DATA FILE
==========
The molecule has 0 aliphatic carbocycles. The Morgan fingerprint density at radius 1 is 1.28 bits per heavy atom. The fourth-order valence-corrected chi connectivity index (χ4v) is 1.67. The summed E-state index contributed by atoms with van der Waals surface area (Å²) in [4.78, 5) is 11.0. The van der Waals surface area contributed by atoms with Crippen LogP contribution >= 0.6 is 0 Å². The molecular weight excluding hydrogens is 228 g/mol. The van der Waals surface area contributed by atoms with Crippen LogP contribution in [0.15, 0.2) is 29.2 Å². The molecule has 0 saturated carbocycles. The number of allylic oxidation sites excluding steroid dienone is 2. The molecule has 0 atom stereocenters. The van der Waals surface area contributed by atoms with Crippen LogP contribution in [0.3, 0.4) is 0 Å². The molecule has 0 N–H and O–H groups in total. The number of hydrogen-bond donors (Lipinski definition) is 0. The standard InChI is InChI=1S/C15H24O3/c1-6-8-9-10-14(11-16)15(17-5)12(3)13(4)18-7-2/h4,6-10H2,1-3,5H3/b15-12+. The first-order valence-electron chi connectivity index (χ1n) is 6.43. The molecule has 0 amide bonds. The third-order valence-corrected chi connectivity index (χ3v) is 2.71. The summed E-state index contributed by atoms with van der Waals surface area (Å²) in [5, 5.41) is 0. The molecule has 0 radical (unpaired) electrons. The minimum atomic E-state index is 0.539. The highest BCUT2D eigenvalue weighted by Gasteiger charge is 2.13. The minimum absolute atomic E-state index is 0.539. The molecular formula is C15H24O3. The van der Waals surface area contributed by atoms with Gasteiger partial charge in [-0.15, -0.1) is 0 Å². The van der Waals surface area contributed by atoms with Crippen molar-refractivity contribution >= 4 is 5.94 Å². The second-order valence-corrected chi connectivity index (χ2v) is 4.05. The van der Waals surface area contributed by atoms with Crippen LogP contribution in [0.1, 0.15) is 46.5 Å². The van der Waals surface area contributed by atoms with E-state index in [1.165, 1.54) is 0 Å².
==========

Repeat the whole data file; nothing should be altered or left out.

The molecule has 0 aliphatic carbocycles. The Morgan fingerprint density at radius 1 is 1.28 bits per heavy atom. The fourth-order valence-corrected chi connectivity index (χ4v) is 1.67. The summed E-state index contributed by atoms with van der Waals surface area (Å²) in [4.78, 5) is 11.0. The van der Waals surface area contributed by atoms with Crippen LogP contribution >= 0.6 is 0 Å². The molecular weight excluding hydrogens is 228 g/mol. The van der Waals surface area contributed by atoms with Crippen LogP contribution in [0.15, 0.2) is 29.2 Å². The molecule has 0 saturated carbocycles. The number of allylic oxidation sites excluding steroid dienone is 2. The molecule has 0 atom stereocenters. The van der Waals surface area contributed by atoms with Crippen LogP contribution in [0.3, 0.4) is 0 Å². The molecule has 0 N–H and O–H groups in total. The number of hydrogen-bond donors (Lipinski definition) is 0. The standard InChI is InChI=1S/C15H24O3/c1-6-8-9-10-14(11-16)15(17-5)12(3)13(4)18-7-2/h4,6-10H2,1-3,5H3/b15-12+. The first-order valence-electron chi connectivity index (χ1n) is 6.43. The molecule has 0 amide bonds. The third-order valence-corrected chi connectivity index (χ3v) is 2.71. The summed E-state index contributed by atoms with van der Waals surface area (Å²) in [5, 5.41) is 0. The molecule has 0 radical (unpaired) electrons. The minimum atomic E-state index is 0.539. The highest BCUT2D eigenvalue weighted by Gasteiger charge is 2.13. The minimum absolute atomic E-state index is 0.539. The molecular formula is C15H24O3. The van der Waals surface area contributed by atoms with Gasteiger partial charge in [-0.15, -0.1) is 0 Å². The van der Waals surface area contributed by atoms with Crippen molar-refractivity contribution >= 4 is 5.94 Å². The second-order valence-corrected chi connectivity index (χ2v) is 4.05. The van der Waals surface area contributed by atoms with Crippen LogP contribution in [0.1, 0.15) is 46.5 Å². The van der Waals surface area contributed by atoms with E-state index in [1.165, 1.54) is 0 Å².